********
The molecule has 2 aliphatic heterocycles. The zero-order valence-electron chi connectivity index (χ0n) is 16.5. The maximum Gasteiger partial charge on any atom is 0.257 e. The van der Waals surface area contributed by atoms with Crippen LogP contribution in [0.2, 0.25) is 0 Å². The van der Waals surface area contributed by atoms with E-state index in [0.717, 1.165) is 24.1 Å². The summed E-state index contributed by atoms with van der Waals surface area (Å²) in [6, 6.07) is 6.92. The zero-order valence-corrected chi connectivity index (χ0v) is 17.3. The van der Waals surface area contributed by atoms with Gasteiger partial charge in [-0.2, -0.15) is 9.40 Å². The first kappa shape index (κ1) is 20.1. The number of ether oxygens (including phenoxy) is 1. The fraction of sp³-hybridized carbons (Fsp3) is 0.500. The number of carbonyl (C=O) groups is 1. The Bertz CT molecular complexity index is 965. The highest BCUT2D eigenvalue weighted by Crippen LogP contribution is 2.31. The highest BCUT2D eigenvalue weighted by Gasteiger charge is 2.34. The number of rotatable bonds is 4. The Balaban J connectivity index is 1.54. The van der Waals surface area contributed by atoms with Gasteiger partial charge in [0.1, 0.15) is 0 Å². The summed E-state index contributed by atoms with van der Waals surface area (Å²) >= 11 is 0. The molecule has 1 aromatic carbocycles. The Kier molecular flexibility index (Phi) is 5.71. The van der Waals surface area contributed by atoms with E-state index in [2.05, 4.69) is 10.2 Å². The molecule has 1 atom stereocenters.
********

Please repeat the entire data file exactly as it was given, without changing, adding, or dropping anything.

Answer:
The molecule has 2 aliphatic heterocycles. The zero-order valence-electron chi connectivity index (χ0n) is 16.5. The maximum Gasteiger partial charge on any atom is 0.257 e. The van der Waals surface area contributed by atoms with Crippen LogP contribution in [0.2, 0.25) is 0 Å². The van der Waals surface area contributed by atoms with E-state index in [0.717, 1.165) is 24.1 Å². The summed E-state index contributed by atoms with van der Waals surface area (Å²) in [6, 6.07) is 6.92. The zero-order valence-corrected chi connectivity index (χ0v) is 17.3. The van der Waals surface area contributed by atoms with Gasteiger partial charge in [-0.2, -0.15) is 9.40 Å². The first kappa shape index (κ1) is 20.1. The number of ether oxygens (including phenoxy) is 1. The fraction of sp³-hybridized carbons (Fsp3) is 0.500. The number of carbonyl (C=O) groups is 1. The Bertz CT molecular complexity index is 965. The highest BCUT2D eigenvalue weighted by Crippen LogP contribution is 2.31. The highest BCUT2D eigenvalue weighted by Gasteiger charge is 2.34. The number of rotatable bonds is 4. The Balaban J connectivity index is 1.54. The van der Waals surface area contributed by atoms with Gasteiger partial charge in [0.1, 0.15) is 0 Å². The summed E-state index contributed by atoms with van der Waals surface area (Å²) >= 11 is 0. The molecule has 1 aromatic carbocycles. The Kier molecular flexibility index (Phi) is 5.71. The van der Waals surface area contributed by atoms with E-state index in [2.05, 4.69) is 10.2 Å². The molecule has 1 atom stereocenters.